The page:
Hot on the trail of unviverses darkest secret

Originally sourced from The Age, November 2013: (link no longer works).



Hot on the trail of universes darkest secret

With physicists awash in tantalising data about dark matter, one of the greatest mysteries of modern physics may be solved within the next few years, some physicists say.

They now have the tools to find dark matter, mysterious stuff that makes up about a quarter of the universe. It’s streaming to them from a variety of sources, including the International Space Station, the world’s most powerful atom smasher in Switzerland as well as a number of exotic instruments buried deep within mine.

With all this data at hand, they believe the answer is within their grasp.

“I think this is the most exciting time of my life,” said Bhaskar Dutta, a theoretical physicist at Texas A&M University. “Before the last few years we had nothing to look with. Now we’re looking everywhere.”

As galaxies rotate they are held together by gravity. The faster the spin, the more gravity needed to hold a galaxy together. And galaxies spin rather quickly.

But when astronomers look to the heavens and count all the stars in our galaxy and others, they simply don’t see enough “normal” matter made out of atoms to hold galaxies together by the force of gravity. The galaxies should be flying apart.

Since they’re not, and for other reasons, astrophysicists believe large amounts of hidden matter – dark matter – must exist.

Scientists have been looking for dark matter for decades, but it appears to interact very weakly with normal matter, making it very hard to detect.

That doesn’t mean it’s impossible, and scientists believe there are ultimately several ways to spot dark matter. They can look in space for the leftovers from collisions between dark matter particles, they can try to create them in a large particle accelerator, or they can try to catch the elusive particles passing through the Earth.

Each of these methods required better tools, which are now coming online.

In 2011, after 15 years of development, space shuttle Endeavour carried the Alpha Magnetic Spectrometer to the International Space Station to study cosmic rays for evidence of dark matter collisions.

The experiment produced its first results in April, finding an interesting excess of positrons – a form of antimatter that is the counterpart of the electron. But the results were inconclusive.

“Over the coming months, our experiment will be able to tell us conclusively whether these positrons are a signal for dark matter, or whether they have some other origin,” said Sam Ting, the experiment’s chief scientist, at the time.

Initial efforts to make dark matter in a particle accelerator have also failed. At the Large Hadron Collider in Switzerland, while some physicists were finding the Higgs boson, others were unsuccessfully trying to make dark matter particles using the powerful particle collider. Physicists are hopeful that, after upgrades double the power to their experiment, they might succeed in creating dark matter in 2015.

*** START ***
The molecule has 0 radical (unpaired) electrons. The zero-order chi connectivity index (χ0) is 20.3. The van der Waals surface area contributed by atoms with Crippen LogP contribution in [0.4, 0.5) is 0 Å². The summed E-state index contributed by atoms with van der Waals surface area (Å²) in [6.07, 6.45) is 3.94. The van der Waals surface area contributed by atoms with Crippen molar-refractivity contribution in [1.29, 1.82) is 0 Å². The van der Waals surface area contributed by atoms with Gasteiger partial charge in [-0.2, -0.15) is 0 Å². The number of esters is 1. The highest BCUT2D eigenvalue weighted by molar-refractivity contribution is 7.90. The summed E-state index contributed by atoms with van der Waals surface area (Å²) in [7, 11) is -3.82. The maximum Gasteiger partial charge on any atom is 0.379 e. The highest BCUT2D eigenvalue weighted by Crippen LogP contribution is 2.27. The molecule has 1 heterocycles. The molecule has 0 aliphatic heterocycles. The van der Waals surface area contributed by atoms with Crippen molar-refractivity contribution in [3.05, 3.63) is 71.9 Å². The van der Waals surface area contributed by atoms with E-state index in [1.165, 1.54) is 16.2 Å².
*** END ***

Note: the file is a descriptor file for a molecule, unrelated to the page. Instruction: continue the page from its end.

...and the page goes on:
“It’s a little frustrating that we haven’t found it yet, but we know it’s there,” said Paul Padley, a physicist at Rice University who works on experiments at the Switzerland-based collider.

A final way to detect dark matter is building elaborate detectors filled with exotic elements, such as Xenon and Germanium, and burying them deep in mines. Physicists believe that every once in awhile a dark matter particle will collide with one of these elements.

More than two dozen such experiments have been set up.

Taking data at an old iron mine in Minnesota, a team of physicists published a research paper in April with the spectacular conclusion that they were 99.8 per cent sure they had observed dark matter.

This was a truly exciting result – until late October when another buried in a gold mine experiment in South Dakota released results after taking data for three months.

Whereas the Minnesota experiment found three candidate dark matter particles, the much larger $US15 million LUX detector in South Dakota should have found 1550 events, or one every 80 minutes during the experiment’s initial run.

It found not a single one.

In essence, then, the newest and best experiment to detect dark matter didn’t confirm earlier experiments that claimed to have found it.

“They’re just not there,” said Richard Gaitskell, a Brown University physicist who is one of the leaders of the LUX experiment. “We are just not consistent with the observations that a number of other dark matter experiments have made. With our detector it’s much more difficult to be fooled.”

If this all sounds like terrible news, then you’re not a physicist.

The truth is, because scientists don’t know precisely how large dark matter particles are, nor what they’re like, they only have theories about what they are. And so they only have a few clues where to look. As more experiments probe dark matter and try to find it, physicists are narrowing down the mass dark matter particles can have.

“Dark matter is running out of places to hide,” said Rupak Mahapatra, a Texas A&M University physicist involved with the Minnesota mine experiment.

In other words, knowing what dark matter isn’t, is almost as useful as knowing what it is.


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